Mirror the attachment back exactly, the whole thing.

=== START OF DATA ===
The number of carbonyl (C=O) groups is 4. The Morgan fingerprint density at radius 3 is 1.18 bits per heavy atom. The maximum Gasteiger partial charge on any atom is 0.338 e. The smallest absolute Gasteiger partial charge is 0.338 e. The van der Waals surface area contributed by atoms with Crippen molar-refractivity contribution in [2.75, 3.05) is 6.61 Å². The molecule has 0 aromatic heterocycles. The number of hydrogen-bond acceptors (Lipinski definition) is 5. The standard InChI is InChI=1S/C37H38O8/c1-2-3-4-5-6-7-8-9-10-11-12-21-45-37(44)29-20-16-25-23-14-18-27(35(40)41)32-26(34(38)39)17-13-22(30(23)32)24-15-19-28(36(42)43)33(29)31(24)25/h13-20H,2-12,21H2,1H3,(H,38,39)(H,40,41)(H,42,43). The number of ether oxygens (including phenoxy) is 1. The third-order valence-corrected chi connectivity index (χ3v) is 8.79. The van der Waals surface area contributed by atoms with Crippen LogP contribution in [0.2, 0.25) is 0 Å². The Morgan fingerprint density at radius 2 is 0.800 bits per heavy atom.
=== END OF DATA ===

The number of carbonyl (C=O) groups is 4. The Morgan fingerprint density at radius 3 is 1.18 bits per heavy atom. The maximum Gasteiger partial charge on any atom is 0.338 e. The smallest absolute Gasteiger partial charge is 0.338 e. The van der Waals surface area contributed by atoms with Crippen molar-refractivity contribution in [2.75, 3.05) is 6.61 Å². The molecule has 0 aromatic heterocycles. The number of hydrogen-bond acceptors (Lipinski definition) is 5. The standard InChI is InChI=1S/C37H38O8/c1-2-3-4-5-6-7-8-9-10-11-12-21-45-37(44)29-20-16-25-23-14-18-27(35(40)41)32-26(34(38)39)17-13-22(30(23)32)24-15-19-28(36(42)43)33(29)31(24)25/h13-20H,2-12,21H2,1H3,(H,38,39)(H,40,41)(H,42,43). The number of ether oxygens (including phenoxy) is 1. The third-order valence-corrected chi connectivity index (χ3v) is 8.79. The van der Waals surface area contributed by atoms with Crippen LogP contribution in [0.2, 0.25) is 0 Å². The Morgan fingerprint density at radius 2 is 0.800 bits per heavy atom.